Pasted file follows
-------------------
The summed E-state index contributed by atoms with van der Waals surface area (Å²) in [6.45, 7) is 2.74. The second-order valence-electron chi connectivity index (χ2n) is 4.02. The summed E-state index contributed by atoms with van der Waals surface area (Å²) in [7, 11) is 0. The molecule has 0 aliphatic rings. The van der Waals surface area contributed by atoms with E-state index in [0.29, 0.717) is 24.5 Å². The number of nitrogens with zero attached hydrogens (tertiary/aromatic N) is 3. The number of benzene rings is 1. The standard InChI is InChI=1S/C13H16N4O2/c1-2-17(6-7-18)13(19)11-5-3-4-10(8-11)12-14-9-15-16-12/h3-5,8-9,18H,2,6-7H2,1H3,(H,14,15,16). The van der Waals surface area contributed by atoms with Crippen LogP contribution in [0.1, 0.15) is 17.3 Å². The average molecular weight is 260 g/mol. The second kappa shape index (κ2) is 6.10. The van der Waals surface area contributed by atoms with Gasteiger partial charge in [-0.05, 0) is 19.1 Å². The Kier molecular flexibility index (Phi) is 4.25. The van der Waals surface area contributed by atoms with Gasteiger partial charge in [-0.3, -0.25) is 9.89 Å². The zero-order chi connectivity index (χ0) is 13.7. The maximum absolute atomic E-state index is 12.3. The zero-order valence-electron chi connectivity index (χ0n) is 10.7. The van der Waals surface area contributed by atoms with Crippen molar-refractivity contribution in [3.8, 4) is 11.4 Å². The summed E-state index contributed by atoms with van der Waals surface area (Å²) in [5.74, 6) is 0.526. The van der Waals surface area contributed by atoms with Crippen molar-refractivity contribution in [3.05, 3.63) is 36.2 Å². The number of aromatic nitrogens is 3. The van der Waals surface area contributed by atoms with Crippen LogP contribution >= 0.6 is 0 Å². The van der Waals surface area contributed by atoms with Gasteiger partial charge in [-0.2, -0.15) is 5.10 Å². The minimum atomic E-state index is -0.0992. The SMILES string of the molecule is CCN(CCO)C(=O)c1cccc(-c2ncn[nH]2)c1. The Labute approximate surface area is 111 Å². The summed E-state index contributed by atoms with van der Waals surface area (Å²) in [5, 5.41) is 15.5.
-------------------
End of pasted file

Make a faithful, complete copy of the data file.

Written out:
The summed E-state index contributed by atoms with van der Waals surface area (Å²) in [6.45, 7) is 2.74. The second-order valence-electron chi connectivity index (χ2n) is 4.02. The summed E-state index contributed by atoms with van der Waals surface area (Å²) in [7, 11) is 0. The molecule has 0 aliphatic rings. The van der Waals surface area contributed by atoms with E-state index in [0.29, 0.717) is 24.5 Å². The number of nitrogens with zero attached hydrogens (tertiary/aromatic N) is 3. The number of benzene rings is 1. The standard InChI is InChI=1S/C13H16N4O2/c1-2-17(6-7-18)13(19)11-5-3-4-10(8-11)12-14-9-15-16-12/h3-5,8-9,18H,2,6-7H2,1H3,(H,14,15,16). The van der Waals surface area contributed by atoms with Crippen LogP contribution in [0.1, 0.15) is 17.3 Å². The average molecular weight is 260 g/mol. The second kappa shape index (κ2) is 6.10. The van der Waals surface area contributed by atoms with Gasteiger partial charge in [-0.05, 0) is 19.1 Å². The Kier molecular flexibility index (Phi) is 4.25. The van der Waals surface area contributed by atoms with Gasteiger partial charge in [-0.3, -0.25) is 9.89 Å². The zero-order chi connectivity index (χ0) is 13.7. The maximum absolute atomic E-state index is 12.3. The zero-order valence-electron chi connectivity index (χ0n) is 10.7. The van der Waals surface area contributed by atoms with Crippen molar-refractivity contribution in [3.8, 4) is 11.4 Å². The summed E-state index contributed by atoms with van der Waals surface area (Å²) in [5.74, 6) is 0.526. The van der Waals surface area contributed by atoms with Crippen molar-refractivity contribution in [3.05, 3.63) is 36.2 Å². The number of aromatic nitrogens is 3. The van der Waals surface area contributed by atoms with Crippen LogP contribution >= 0.6 is 0 Å². The van der Waals surface area contributed by atoms with Gasteiger partial charge in [-0.2, -0.15) is 5.10 Å². The minimum atomic E-state index is -0.0992. The SMILES string of the molecule is CCN(CCO)C(=O)c1cccc(-c2ncn[nH]2)c1. The Labute approximate surface area is 111 Å². The summed E-state index contributed by atoms with van der Waals surface area (Å²) in [5, 5.41) is 15.5.